I paid GHC1 for a trip spanning almost 5km. Magnificent Baobab trees are spread across the savannah landscape so make it your aim to give it a tree hug if you possibly can.
There are many souvenirs to buy in the local market such as the popular Batakari, the Northern straw hat or leather slippers made from real cow leather. Take a trip to the Wa Na’s Palace to see the traditional mud-brick Sudanese architecture in all it’s fascinating glory. If you plan your trip in September, you just might catch the Damba festival for some incredible music & motion photography.
Have you heard of the mystic stone in the West Gonja district? According to history and local folklore it’s a very stubborn piece of rock which mysteriously keeps returning to it’s original place anytime road contractors tried to move it out of the way. A stoney wall has now been built around the rock to protect it as it’s deemed to have magic powers.
I wonder what would happen if it was actually taken one of these days and it never returned 😂. On the way to Tamale, we stopped at the historical Laranbanga Mosque to visit the oldest mosque in Ghana and West Africa and possibly Africa too.
Prepare to dole out some cash to the youth in the area who jealously guard this historical monument which has been named as one of the 100 Most Endangered Sites by the World Monuments Fund. I couldn’t help wondering how abject poverty could be surrounding this beautiful monument. Getting into Tamale takes about six hours from Wa to the main city environs. There are little towns between the two cities to stop and stretch out for a drink or a bathroom break. Never drive tired or take turns if you can. I found Tamale to be expensive on the food side of things. The best restaurant which served delicious local & continental food in a rustic African themed setting was the Luxury Restaurant. The restaurant has a mean Dawadawa Jollof & Guinea Fowl dish eh!
That was my first time eating any Ghanaian meal spiced with the pungent Dawadawa flavoring. The African Bean locust bean ( Dawadawa) pulp had such an unpleasant scent which almost made me ask the waiter to return my order back to the kitchen.
But I braved it up and took a first forkful. Yum! Surprisingly delicious and spicy! The Banku & Okro soup there is also a memorable dish. I haven’t eaten okro soup which tastes like that of the one served at Luxury restaurant.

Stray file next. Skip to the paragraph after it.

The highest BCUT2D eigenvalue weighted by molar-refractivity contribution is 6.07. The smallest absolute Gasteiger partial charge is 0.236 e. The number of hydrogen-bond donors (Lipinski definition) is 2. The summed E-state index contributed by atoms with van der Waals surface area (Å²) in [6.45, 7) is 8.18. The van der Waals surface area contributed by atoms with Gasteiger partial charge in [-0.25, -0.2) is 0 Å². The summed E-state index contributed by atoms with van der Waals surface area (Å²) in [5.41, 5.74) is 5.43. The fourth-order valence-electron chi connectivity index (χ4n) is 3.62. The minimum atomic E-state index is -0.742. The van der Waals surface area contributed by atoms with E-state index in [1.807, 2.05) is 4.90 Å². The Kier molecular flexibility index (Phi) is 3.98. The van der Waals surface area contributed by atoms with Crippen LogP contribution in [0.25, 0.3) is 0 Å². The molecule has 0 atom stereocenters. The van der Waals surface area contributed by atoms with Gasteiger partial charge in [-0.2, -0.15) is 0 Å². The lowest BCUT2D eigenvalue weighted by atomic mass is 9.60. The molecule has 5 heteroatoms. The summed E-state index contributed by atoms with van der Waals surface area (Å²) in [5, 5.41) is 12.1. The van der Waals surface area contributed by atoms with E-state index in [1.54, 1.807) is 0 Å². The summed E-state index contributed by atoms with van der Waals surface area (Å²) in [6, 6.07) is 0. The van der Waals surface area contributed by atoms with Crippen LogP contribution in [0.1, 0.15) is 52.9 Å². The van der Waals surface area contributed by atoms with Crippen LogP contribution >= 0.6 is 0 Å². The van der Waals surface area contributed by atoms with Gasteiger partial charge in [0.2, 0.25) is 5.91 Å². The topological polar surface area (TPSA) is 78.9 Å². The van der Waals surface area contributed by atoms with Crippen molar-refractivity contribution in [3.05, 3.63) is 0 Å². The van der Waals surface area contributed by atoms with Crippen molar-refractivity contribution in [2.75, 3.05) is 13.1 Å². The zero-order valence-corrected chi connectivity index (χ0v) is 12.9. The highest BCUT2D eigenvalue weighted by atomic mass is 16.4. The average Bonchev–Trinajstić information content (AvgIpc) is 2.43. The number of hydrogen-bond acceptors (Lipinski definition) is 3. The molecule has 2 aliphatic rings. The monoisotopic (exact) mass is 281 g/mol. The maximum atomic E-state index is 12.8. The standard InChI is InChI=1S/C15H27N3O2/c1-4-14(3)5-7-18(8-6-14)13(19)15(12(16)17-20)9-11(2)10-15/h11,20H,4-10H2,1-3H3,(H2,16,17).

Luxury Restaurant in Tamale
Dried okro is much more commonly used than fresh okro in the north due to less availability of fresh okro. But food is expensive in Tamale eh! I expected food to be much cheaper compared to that of Accra but nooo…a meal in a local restaurant was costing me about GHC20 a plate. A plate of Jollof was about GHC17. Even street Jollof cost me an arm & leg. If you want to visit the local market in the harmattan season it’s best to go after 9am. Merchants despise the weather so much that shops open late morning to avoid the dust and dryness. I was actually surprised that the harmattan in Tamale wasn’t as horrifying as some had initially described it to be. In Tamale, I got to eat raw mutton liver for the first time ( not sure if there ever will be a second).
My photographer friend Kweku of Adonai Photos went with me to the market which hadn’t opened yet and we chanced upon a butcher who was skinning a just-slaughtered mutton.
See the look on my face? 😖
We were fascinated. Accra dadabees who have never seen a live flaying before. Tweaa. Hasif , the butcher was very friendly and he persuaded us to try a piece of the liver which according to him is very nutritious. I was a bit squeamish but to my utter surprise it wasn’t what I expected. Raw mutton liver tastes salty and almost cooked. Weird I know. I think I blame it for the heavy period I had a few days later. A walk through Tamale High Street will give you another insight into the everyday lives of the locals. The Tamale Arts Centre should be your go-to to get finely crafted leather, straw and wood works. Hotels in Tamale range from budget friendly to moderately pricey. I stayed at Radach Memorial Hall with the team, in summary it’s just a place to sleep overnight and eat out in town and explore. The facilities are rather mediocre with a lot of opportunities for renovation and rebranding.
Radach Memorial Hall in Tamale
I fell in love with Navrongo on different kinds of levels. It was so much quieter and more serene than either Wa or Tamale. The harmattan was much fiercer there however which saw me with a terrible cold at the time of my departure. The Cathedral Basilica of Our Lady of Seven Sorrows was such an incredible historical place to visit although sadly it wasn’t open when I got there.